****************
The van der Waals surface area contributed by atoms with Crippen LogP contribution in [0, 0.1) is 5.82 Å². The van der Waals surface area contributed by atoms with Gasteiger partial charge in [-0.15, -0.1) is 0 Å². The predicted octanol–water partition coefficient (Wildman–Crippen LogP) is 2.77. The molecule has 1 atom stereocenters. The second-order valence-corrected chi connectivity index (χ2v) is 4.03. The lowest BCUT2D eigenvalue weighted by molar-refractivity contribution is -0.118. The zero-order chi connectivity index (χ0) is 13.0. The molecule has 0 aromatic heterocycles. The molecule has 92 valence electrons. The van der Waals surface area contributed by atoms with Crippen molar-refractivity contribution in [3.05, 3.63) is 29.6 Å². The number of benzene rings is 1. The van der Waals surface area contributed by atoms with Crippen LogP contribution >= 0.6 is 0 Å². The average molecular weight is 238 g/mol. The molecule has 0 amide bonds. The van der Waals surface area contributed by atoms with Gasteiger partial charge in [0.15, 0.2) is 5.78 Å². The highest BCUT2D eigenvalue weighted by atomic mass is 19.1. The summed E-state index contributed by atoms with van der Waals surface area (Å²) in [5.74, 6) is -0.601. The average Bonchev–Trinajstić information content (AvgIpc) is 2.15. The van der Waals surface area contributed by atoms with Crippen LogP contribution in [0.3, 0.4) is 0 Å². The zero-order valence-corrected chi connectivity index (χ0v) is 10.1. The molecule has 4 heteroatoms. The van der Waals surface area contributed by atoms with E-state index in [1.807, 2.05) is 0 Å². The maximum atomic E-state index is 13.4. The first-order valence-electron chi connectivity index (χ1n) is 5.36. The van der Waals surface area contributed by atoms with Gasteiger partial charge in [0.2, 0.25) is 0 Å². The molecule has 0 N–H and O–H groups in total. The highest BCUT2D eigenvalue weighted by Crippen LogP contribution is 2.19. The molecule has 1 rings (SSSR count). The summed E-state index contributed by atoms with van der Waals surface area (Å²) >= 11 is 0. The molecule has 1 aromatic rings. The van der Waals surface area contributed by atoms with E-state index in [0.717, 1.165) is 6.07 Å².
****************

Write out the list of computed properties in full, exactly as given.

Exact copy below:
The van der Waals surface area contributed by atoms with Crippen LogP contribution in [0, 0.1) is 5.82 Å². The van der Waals surface area contributed by atoms with Gasteiger partial charge in [-0.15, -0.1) is 0 Å². The predicted octanol–water partition coefficient (Wildman–Crippen LogP) is 2.77. The molecule has 1 atom stereocenters. The second-order valence-corrected chi connectivity index (χ2v) is 4.03. The lowest BCUT2D eigenvalue weighted by molar-refractivity contribution is -0.118. The zero-order chi connectivity index (χ0) is 13.0. The molecule has 0 aromatic heterocycles. The molecule has 92 valence electrons. The van der Waals surface area contributed by atoms with Crippen molar-refractivity contribution in [3.05, 3.63) is 29.6 Å². The number of benzene rings is 1. The van der Waals surface area contributed by atoms with Crippen LogP contribution >= 0.6 is 0 Å². The average molecular weight is 238 g/mol. The molecule has 0 amide bonds. The van der Waals surface area contributed by atoms with Gasteiger partial charge in [0.15, 0.2) is 5.78 Å². The highest BCUT2D eigenvalue weighted by atomic mass is 19.1. The summed E-state index contributed by atoms with van der Waals surface area (Å²) in [5.74, 6) is -0.601. The average Bonchev–Trinajstić information content (AvgIpc) is 2.15. The van der Waals surface area contributed by atoms with Crippen LogP contribution in [0.3, 0.4) is 0 Å². The zero-order valence-corrected chi connectivity index (χ0v) is 10.1. The molecule has 4 heteroatoms. The van der Waals surface area contributed by atoms with E-state index in [1.807, 2.05) is 0 Å². The maximum atomic E-state index is 13.4. The first-order valence-electron chi connectivity index (χ1n) is 5.36. The van der Waals surface area contributed by atoms with Gasteiger partial charge in [0.2, 0.25) is 0 Å². The molecule has 0 N–H and O–H groups in total. The highest BCUT2D eigenvalue weighted by Crippen LogP contribution is 2.19. The molecule has 1 rings (SSSR count). The summed E-state index contributed by atoms with van der Waals surface area (Å²) >= 11 is 0. The molecule has 1 aromatic rings. The van der Waals surface area contributed by atoms with E-state index in [0.717, 1.165) is 6.07 Å².